Patriots join surrounding schools to go Green

Ella Campbell, Staff Writer

John Carroll will soon be a Green School.

A Green School is one that has met the requirements set by the Maryland Association for Environmental and Outdoor Education (MAEOE).

“There are a variety of policies and protocols that schools can adopt to meet the requirements.

The main idea is that the implementation must be student driven,” Planting with Patriots Moderator Mary Beth Cochran said.

JC will not be the first to obtain this title and will be joining other area high schools like Bel Air, C Milton Wright, and Fallston. 24 schools in Harford County are in this program.

Being a Green School “means that you are practicing attitudes and behaviors that positively impact the earth and its resources. In addition, because JC is a faith-based school, being a Green

School supports the call for us to be mindful of the beauty of Earth and our role to support and preserve what God has made,” Ms. Cochran said.

Classes and clubs at JC reflect the soon-to-be-title, supporting students who want to be environmentally involved. These include Environmental Science, Marine Biology, the recently-added Chesapeake Bay Ecology and Wildlife Biology, and the Envirothon Team.

The goal moving forward is to have students act as “Green Ambassadors,” creating projects and forming assemblies and other means of guidance to educate surrounding peers.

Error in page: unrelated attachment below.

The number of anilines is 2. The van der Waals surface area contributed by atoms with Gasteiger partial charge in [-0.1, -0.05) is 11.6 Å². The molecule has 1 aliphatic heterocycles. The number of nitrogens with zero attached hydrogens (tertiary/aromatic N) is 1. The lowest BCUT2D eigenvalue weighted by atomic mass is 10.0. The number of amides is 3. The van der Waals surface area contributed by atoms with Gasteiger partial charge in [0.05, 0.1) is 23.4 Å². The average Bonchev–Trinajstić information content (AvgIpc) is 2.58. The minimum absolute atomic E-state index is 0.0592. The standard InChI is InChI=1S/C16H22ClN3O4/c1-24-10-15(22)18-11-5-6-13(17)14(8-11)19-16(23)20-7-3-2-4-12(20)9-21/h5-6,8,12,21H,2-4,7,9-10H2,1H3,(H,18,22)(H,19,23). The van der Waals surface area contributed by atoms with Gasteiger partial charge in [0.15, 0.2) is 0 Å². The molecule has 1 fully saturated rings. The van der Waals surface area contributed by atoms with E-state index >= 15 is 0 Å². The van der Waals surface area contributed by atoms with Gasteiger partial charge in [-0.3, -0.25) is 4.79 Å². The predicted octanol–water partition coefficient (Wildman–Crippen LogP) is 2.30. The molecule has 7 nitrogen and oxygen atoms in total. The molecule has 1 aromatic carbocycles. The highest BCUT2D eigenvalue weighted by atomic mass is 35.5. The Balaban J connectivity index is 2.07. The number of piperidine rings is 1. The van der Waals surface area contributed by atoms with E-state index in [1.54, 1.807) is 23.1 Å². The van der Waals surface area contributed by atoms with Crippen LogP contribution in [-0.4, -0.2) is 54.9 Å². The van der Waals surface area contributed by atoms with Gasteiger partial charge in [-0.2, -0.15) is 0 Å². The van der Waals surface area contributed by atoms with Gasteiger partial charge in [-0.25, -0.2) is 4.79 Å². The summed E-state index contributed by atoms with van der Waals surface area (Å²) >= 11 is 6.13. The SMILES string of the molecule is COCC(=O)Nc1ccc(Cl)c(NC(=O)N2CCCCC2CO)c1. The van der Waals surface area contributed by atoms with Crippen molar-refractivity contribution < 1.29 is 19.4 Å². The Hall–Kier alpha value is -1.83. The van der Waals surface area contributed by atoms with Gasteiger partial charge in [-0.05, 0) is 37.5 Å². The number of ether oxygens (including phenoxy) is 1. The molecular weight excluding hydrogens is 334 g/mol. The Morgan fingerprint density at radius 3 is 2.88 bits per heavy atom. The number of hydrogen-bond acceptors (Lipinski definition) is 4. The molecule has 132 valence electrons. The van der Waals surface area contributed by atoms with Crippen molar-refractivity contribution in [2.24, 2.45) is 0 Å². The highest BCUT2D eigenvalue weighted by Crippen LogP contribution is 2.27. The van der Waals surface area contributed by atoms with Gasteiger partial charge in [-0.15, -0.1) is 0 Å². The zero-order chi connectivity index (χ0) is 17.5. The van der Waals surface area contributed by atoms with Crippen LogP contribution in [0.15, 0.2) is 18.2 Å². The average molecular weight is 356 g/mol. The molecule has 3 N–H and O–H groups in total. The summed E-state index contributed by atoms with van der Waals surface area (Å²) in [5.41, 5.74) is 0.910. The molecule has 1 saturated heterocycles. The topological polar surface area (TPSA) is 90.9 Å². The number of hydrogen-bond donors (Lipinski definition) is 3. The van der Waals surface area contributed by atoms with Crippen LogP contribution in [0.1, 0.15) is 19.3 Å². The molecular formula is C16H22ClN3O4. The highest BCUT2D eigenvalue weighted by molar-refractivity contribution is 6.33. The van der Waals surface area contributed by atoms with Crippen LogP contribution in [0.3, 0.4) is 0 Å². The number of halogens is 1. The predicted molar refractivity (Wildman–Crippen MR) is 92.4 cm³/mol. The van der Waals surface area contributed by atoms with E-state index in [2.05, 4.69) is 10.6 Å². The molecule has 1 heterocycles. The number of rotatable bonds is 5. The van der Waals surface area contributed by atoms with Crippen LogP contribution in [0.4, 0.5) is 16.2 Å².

The idea of adopting the Green School practices came from many in the community, including students, faculty and staff. The administration supports the change.

Some changes will be made to certain processes and procedures within the school, but most will be student-managed. Some of the examples of these changes can include updating the recycling program, creating a compost, and starting an up-cycle event. Everyone will play a role in the process, and everyone will benefit from the rewards.

“The changes and programs are designed to be student-generated and student-driven. Being a Green School is mostly about the student culture and how students want their community to operate,” Ms. Cochran commented.

These efforts by students will take time and effort, but according to Ms. Cochran, it is “not something outside or above students.”

This program is designed for students to learn about the environment and is not a set of rules set by administrators for students to follow.

Sophomore Ella Parks commented, “I think it’s great John Carroll is becoming a Green School. Environmental issues are extremely pressing right now, and I think everyone should be educated. John Carroll becoming a Green School is a great first step.”